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I haven't been writing C for very long, and so I'm not sure about how I should go about doing these sorts of recursive things... I would like each cell to contain another cell, but I get an error along the lines of "field 'child' has incomplete type". What's up?

typedef struct Cell {
  int isParent;
  Cell child;
} Cell;

PS (Ziggy is also clearly confused by typedef: he has typedefed Cell to Cell and wonders why?)

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7  
PS Actually it typedefs "struct Cell" to "Cell" (that's a common pattern) –  David Z Feb 26 '09 at 1:10
1  
And it is automatic in C++. –  Jonathan Leffler Feb 26 '09 at 1:24
    
Please retag to C++ if that was your intent (I'm assuming it was since you accepted an answer that won't work in C and you used bool (although that could be typedef'ed in C as well)). –  paxdiablo Feb 26 '09 at 1:34
    
he's probably using a C++ compiler. he should also be using _Bool if it's really C. –  nabiy Feb 26 '09 at 1:52
1  
Why? C99 has bool - you just need to include <stdbool.h> –  Jonathan Leffler Feb 26 '09 at 4:21
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6 Answers

up vote 76 down vote accepted

Clearly a Cell cannot contain another cell as it becomes a never-ending recursion.

However a Cell CAN contain a pointer to another cell.

typedef struct Cell {
  bool isParent;
  struct Cell* child;
} Cell;
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There is sort of a way around this:

struct Cell {
  bool isParent;
  struct Cell* child;
};

struct Cell;
typedef struct Cell Cell;

If you declare it like this, it properly tells the compiler that struct Cell and plain-ol'-cell are the same. So you can use Cell just like normal. Still have to use struct Cell inside of the initial declaration itself though.

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In C (as opposed to C++ where it may be possible, I haven't checked), you cannot reference the typedef that you're creating withing the structure itself. You have to use the structure name, as in the following test program:

#include <stdio.h>
#include <stdlib.h>

typedef struct Cell {
  int cellSeq;
  struct Cell* next; /* tCell *next will not work here */
} tCell;

int main(void) {
    int i;
    tCell *curr;
    tCell *first;
    tCell *last;

    /* Construct linked list, 100 down to 80. */

    first = malloc (sizeof (tCell));
    last = first;
    first->cellSeq = 100;
    first->next = NULL;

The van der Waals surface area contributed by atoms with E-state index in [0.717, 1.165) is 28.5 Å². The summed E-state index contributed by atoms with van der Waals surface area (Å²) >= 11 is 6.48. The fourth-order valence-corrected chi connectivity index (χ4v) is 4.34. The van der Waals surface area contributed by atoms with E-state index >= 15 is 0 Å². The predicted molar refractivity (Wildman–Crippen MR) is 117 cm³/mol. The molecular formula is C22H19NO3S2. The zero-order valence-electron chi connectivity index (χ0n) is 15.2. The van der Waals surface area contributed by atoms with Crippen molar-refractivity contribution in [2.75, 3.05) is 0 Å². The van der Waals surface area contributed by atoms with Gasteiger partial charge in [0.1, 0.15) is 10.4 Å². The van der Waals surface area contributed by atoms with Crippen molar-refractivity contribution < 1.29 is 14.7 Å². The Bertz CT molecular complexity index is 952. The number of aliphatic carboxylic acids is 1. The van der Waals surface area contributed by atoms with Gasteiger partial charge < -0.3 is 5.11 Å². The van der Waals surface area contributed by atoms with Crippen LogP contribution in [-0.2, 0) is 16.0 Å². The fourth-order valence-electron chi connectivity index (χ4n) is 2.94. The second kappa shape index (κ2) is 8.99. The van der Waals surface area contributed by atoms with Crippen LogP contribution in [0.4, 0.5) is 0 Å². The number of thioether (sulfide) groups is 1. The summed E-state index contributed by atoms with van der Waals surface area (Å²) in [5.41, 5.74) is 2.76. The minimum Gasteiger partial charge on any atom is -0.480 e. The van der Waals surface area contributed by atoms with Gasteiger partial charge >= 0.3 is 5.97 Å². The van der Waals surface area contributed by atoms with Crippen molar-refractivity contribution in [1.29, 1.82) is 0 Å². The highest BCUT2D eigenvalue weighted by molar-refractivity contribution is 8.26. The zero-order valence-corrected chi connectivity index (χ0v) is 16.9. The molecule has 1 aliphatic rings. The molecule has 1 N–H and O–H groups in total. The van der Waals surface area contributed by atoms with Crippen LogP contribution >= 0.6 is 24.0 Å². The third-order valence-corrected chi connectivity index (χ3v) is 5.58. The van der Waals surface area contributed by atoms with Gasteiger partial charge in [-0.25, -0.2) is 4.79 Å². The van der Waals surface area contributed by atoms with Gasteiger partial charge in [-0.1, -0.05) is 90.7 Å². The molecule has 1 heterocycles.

for (i = 0; i < 20; i++) {
        curr = malloc (sizeof (tCell));
        curr->cellSeq = last->cellSeq - 1;
        curr->next = NULL;
        last->next = curr;
        last = curr;
    }

    /* Walk the list, printing sequence numbers. */

    curr = first;
    while (curr != NULL) {
        printf ("Sequence = %d\n", curr->cellSeq);
        curr = curr->next;
    }

    return 0;
}

Although it's probably a lot more complicated than this in the standard, you can think of it as the compiler knowing about struct Cell on the first line of the typedef but not knowing about tCell until the last line :-) That's how I remember that rule.

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From the theoretical point of view, Languages can only support self-referential structures not self-inclusive structures.

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From the practical point of view, how big would such an instance of 'struct Cell' actually be? –  Marsh Ray Jul 29 '09 at 19:23
10  
On most machines, four bytes bigger than itself. –  TonyK Sep 23 '10 at 20:28
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A Structure which contain a reference to itself. A common occurrence of this in a structure which describes a node for a link list. Each node needs a reference to the next node in the chain.

struct node
{
       int data;
       struct node *next; // <-self reference
};
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I know this post is old, however, to get the effect you are looking for, you may want to try the following:

#define TAKE_ADVANTAGE

/* Forward declaration of "struct Cell" as type Cell. */
typedef struct Cell Cell;

#ifdef TAKE_ADVANTAGE
/*
   Define Cell structure taking advantage of forward declaration.
*/
struct Cell
{
   int isParent;
   Cell *child;
};

#else

/*
   Or...you could define it as other posters have mentioned without taking
   advantage of the forward declaration.
*/
struct Cell
{
   int isParent;
   struct Cell *child;
};

#endif

/*
    Some code here...
*/

/* Use the Cell type. */
Cell newCell;

In either of the two cases mentioned in the code fragment above, you MUST declare your child Cell structure as a pointer. If you do not, then you will get the "field 'child' has incomplete type" error. The reason is that "struct Cell" must be defined in order for the compiler to know how much space to allocate when it is used.

If you attempt to use "struct Cell" inside the definition of "struct Cell", then the compiler cannot yet know how much space "struct Cell" is supposed to take. However, the compiler already knows how much space a pointer takes, and (with the forward declaration) it knows that "Cell" is a type of "struct Cell" (although it doesn't yet know how big a "struct Cell" is). So, the compiler can define a "Cell *" within the struct that is being defined.

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